March 04, 2014
By Heather Greene, MBA, RHIA, CPC, CPMA
ICD-10-CM has given us a structurally sound and evidence-based system in order to report substance use disorders. With a little bit of perusing and research, a coder will find the reporting of these conditions to be logical, consistent and easily documented.
In order to report substance use appropriately in ICD-10-CM, the documentation requirements have changed. The language requirements differ slightly from DSM-5 (Diagnostic and Statistical Manual of Mental Disorders, Fifth Edition). DSM-5 has combined this condition under Substance Use Disorder, which is then delineated as mild, moderate or severe. This approach is in line more with ICD-10 and less in line with the United States modified ICD-10-CM. In order to report this condition in ICD-10, the practitioner will need to clarify these terms using ICD-10-CM vocabulary.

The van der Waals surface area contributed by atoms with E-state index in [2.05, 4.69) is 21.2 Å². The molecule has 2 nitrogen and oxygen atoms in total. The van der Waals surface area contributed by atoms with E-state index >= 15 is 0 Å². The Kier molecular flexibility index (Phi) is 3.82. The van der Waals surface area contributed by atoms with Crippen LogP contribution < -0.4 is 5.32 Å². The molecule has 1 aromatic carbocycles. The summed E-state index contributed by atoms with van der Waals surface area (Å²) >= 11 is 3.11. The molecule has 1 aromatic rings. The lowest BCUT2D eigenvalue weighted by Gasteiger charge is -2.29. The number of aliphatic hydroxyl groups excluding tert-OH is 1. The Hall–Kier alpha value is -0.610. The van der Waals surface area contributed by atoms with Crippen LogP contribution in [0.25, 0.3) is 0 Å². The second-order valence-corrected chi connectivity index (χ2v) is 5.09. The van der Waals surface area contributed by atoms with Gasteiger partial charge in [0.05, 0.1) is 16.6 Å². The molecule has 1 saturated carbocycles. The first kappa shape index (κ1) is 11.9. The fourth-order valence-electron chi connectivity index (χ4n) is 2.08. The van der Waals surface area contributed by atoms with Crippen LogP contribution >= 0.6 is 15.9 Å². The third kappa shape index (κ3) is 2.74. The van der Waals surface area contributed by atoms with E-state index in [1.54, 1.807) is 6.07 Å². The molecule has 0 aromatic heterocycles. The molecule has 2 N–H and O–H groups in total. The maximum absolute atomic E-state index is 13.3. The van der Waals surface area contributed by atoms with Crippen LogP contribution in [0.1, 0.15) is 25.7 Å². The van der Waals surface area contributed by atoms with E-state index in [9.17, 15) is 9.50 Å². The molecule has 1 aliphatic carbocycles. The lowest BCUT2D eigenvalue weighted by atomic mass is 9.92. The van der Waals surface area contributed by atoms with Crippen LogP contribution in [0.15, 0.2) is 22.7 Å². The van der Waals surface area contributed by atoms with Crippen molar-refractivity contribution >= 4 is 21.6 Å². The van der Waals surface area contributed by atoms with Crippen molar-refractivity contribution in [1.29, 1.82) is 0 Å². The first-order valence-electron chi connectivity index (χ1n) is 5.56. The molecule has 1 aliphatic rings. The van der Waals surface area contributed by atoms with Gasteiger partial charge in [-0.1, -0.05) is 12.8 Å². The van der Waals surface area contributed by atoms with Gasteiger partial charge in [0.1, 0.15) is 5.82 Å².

ICD-10-CM reporting does require documentation that clarifies the level of severity of the substance use by defining use, abuse or dependence. It also requires the documentation of any intoxication as well as any acute manifestations or complications.
Differing from ICD-9, ICD-10 no longer requires the documentation of the vague
terms, episodic, continuous or unspecified.
It is important to note the exclusion of withdrawal under acute intoxication
and acute intoxication under withdrawal. For example, under ICD-10-CM code F11.22-,
Opioid dependence with intoxication, there is an Excludes 1 note for ICD-10-CM